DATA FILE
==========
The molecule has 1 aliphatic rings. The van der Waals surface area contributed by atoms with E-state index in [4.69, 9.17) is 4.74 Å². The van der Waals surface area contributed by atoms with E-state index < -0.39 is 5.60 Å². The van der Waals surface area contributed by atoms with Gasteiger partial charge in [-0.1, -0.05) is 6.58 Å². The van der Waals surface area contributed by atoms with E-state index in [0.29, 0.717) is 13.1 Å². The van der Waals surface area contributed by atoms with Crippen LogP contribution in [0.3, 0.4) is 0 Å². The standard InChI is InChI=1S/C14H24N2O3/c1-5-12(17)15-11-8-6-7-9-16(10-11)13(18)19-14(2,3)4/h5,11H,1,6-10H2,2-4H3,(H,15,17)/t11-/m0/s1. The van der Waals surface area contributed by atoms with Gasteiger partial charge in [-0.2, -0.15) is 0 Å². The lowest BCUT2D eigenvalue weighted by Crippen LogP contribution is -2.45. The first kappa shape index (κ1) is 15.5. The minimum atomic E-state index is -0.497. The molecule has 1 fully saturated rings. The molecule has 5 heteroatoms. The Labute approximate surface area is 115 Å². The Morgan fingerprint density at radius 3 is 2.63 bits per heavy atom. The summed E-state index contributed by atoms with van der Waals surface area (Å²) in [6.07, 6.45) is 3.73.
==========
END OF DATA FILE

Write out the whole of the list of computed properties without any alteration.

The molecule has 1 aliphatic rings. The van der Waals surface area contributed by atoms with E-state index in [4.69, 9.17) is 4.74 Å². The van der Waals surface area contributed by atoms with E-state index < -0.39 is 5.60 Å². The van der Waals surface area contributed by atoms with Gasteiger partial charge in [-0.1, -0.05) is 6.58 Å². The van der Waals surface area contributed by atoms with E-state index in [0.29, 0.717) is 13.1 Å². The van der Waals surface area contributed by atoms with Crippen LogP contribution in [0.3, 0.4) is 0 Å². The standard InChI is InChI=1S/C14H24N2O3/c1-5-12(17)15-11-8-6-7-9-16(10-11)13(18)19-14(2,3)4/h5,11H,1,6-10H2,2-4H3,(H,15,17)/t11-/m0/s1. The van der Waals surface area contributed by atoms with Gasteiger partial charge in [-0.2, -0.15) is 0 Å². The lowest BCUT2D eigenvalue weighted by Crippen LogP contribution is -2.45. The first kappa shape index (κ1) is 15.5. The minimum atomic E-state index is -0.497. The molecule has 1 fully saturated rings. The molecule has 5 heteroatoms. The Labute approximate surface area is 115 Å². The Morgan fingerprint density at radius 3 is 2.63 bits per heavy atom. The summed E-state index contributed by atoms with van der Waals surface area (Å²) in [6.07, 6.45) is 3.73.